The 21st Century will not only be known as the era of high technology, social networking, and instant gratification, but also as recycling heaven. What started in the 60’s as an effort to try and save Mother Earth from the harsh pollution spewing from cars, trucks, and planes, has now entered every aspect of our lives. Now that society has, for the most part, eliminated black smoke puffing from vehicles, concern has focused on re-using items already mined from the earth. The new evil is plastic. One way we are dealing with plastic is through recycling, and of all things, some plastic is being turned into clothing.
An item made of plastic can last in a landfill for hundreds of years. If the plastic makes it into the ocean, it is broken down by the sea, but turns into a hideous killing floating matt of goo. Plastic can make the earth uninhabitable for plant life, and kills life in the ocean. Finding creative ways to re-use already manufactured plastic helps prevent it from landing in the ocean or inside the earth. Eco-uniforms, or sustainable clothing, are the newest trend for handling the current plastic bottle craze.
Over Abundance of Plastic
Over the last few decades, people have become caught up in getting what they want instantly. One particular craze is having fresh, clean water available at anytime. Industry answered this want with easily portable water in plastic bottles. Add to this a health craze to go away from soda, and suddenly millions of water bottles are thrown into the trash. With over 30 million bottles being thrown away every year now, there is an ample supply for clothing manufacturers to actually utilize this material for clothing.
Turning Something Hard into Something Soft
Currently, only bottles with a recycle number 1 can be utilized for clothing manufacturing, a hint at what kind of bottles to look for when buying water. When these bottles arrive at specialized recycling centers they are chopped up into tiny chunks. Melting the chunks creates threads, which are then woven into a fabric. The fabric is then used to create new clothing. There is no limit here as the type of clothing created ranges from shirts to pants to fuzzy, familiar fleece. One clue is to look for one hundred percent polyester. Thus, what once was a bottle that held your favorite soft drink or glacier fed water can now be worn as a soft and silky shirt.
Finding Eco Uniforms
No clear industry stamp has been developed for labeling an item as an eco uniform in the way that plastic bottles have been stamped for their recyclable ability. However, with a little bit of curiosity and a bit of research, you can determine if you have an eco style uniform or clothing. To be an eco uniform, the manufacturer needs to utilize environmentally friendly techniques. This can be utilizing sustainable materials, like recycled plastic, organic cotton, hemp, bamboo, or even old clothing. The factory creating the fabric or sewing the clothing could use solar panels, wind power, or non-toxic, eco-friendly chemicals in the processing. With this number of choices, there are many levels of eco-ness and it’s up to you to choose how far you take it.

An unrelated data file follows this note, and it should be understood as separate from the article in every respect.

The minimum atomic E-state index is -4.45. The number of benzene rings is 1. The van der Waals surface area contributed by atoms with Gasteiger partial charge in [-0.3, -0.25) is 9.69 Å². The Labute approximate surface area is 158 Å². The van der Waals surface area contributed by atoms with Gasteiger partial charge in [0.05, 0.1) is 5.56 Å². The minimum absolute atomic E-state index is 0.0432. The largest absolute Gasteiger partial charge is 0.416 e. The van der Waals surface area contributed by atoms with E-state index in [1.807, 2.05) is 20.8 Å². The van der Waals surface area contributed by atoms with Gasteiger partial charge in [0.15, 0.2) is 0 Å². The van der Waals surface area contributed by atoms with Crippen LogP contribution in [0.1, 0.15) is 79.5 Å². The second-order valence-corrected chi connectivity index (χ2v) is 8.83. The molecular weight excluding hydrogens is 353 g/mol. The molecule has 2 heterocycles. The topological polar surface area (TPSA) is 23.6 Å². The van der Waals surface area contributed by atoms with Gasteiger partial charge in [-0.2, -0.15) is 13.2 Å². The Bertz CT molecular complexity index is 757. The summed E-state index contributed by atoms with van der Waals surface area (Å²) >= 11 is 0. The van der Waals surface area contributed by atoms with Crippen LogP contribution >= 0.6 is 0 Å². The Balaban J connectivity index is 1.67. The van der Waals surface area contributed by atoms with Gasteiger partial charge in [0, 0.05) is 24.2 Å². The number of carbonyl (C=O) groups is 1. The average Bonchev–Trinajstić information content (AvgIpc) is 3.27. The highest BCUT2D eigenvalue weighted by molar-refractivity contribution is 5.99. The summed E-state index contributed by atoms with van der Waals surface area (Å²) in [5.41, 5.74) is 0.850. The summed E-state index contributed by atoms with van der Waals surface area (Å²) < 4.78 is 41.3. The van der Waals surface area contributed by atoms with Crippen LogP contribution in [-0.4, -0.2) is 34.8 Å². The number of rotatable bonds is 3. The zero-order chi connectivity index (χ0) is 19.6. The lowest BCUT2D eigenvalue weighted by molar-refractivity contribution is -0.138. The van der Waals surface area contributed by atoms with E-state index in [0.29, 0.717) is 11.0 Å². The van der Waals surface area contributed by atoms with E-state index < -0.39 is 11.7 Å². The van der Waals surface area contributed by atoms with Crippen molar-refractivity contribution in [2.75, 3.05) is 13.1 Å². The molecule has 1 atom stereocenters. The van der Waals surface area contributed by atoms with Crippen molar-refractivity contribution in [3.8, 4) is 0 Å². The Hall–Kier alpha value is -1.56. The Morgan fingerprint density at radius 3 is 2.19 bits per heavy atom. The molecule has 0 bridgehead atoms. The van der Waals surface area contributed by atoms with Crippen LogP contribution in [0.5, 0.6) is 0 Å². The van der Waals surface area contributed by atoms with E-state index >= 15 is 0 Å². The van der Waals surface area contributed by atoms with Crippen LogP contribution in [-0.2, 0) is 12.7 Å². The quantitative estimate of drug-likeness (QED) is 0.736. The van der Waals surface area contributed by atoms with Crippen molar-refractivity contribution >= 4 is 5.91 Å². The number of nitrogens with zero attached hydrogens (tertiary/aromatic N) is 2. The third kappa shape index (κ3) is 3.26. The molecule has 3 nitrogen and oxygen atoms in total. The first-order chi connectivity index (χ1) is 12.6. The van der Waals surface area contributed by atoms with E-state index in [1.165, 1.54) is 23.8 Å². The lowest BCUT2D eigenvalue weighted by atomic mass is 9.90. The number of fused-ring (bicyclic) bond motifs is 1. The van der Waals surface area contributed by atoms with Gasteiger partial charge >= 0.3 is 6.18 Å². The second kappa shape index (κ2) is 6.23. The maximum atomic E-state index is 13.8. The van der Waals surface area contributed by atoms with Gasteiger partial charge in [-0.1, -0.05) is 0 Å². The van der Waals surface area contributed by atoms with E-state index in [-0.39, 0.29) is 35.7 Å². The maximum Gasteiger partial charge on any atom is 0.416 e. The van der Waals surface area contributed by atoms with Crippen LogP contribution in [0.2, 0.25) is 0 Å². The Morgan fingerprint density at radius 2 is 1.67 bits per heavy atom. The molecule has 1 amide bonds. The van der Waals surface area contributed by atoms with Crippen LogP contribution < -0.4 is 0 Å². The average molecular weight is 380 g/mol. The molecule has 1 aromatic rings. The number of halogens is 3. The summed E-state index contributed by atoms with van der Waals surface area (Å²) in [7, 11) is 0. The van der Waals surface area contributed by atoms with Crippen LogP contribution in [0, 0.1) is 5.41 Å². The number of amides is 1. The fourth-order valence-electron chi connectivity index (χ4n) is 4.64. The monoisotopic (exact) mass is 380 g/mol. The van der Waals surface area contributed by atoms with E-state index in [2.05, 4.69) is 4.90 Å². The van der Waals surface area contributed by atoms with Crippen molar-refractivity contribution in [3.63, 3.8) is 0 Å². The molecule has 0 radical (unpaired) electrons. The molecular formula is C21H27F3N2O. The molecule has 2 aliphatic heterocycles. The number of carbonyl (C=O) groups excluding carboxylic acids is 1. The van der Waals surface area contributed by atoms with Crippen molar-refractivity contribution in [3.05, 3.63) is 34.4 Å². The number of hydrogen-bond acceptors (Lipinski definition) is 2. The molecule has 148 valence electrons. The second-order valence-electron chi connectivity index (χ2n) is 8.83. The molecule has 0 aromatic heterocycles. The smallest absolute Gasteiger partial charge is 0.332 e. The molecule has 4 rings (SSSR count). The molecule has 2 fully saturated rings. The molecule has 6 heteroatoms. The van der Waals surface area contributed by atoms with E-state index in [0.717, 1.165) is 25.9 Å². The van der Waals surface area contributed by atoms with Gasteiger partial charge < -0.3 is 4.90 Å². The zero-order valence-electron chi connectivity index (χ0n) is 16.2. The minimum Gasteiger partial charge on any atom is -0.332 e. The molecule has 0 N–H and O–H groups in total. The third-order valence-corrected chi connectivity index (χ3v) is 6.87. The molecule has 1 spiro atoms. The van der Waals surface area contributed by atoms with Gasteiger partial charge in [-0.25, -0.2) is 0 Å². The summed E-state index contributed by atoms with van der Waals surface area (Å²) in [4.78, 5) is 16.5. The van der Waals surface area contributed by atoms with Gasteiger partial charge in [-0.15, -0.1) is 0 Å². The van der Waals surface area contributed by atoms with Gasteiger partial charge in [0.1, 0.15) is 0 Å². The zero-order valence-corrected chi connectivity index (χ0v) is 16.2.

Take Up the Challenge
Becoming green is gaining so much momentum that even one of the biggest fast food chains, McDonalds, is taking up the challenge of making a smaller carbon footprint. Within the next year, UK McDonalds plans to implement a program where all their uniforms will be recycled, including used ones. They will take old uniforms, tear them down, and create new fabrics to manufacturer new uniforms. McDonalds will create a whole new meaning for hand me downs and take recycling to a new level. Challenge yourself, and look through your closet now. Find items that are 100% polyester and research that company’s manufacturing process. Research what companies are making it their goal to become a green factory. Find out if they use sustainable products and have walked away from using harsh chemicals to process their fabrics. Make a pledge to yourself and your children that you’ll take the extra step to purchase eco uniforms and clothing. Every little step we take in putting less in the landfills and pulling fewer materials from the ground will help keep the earth green.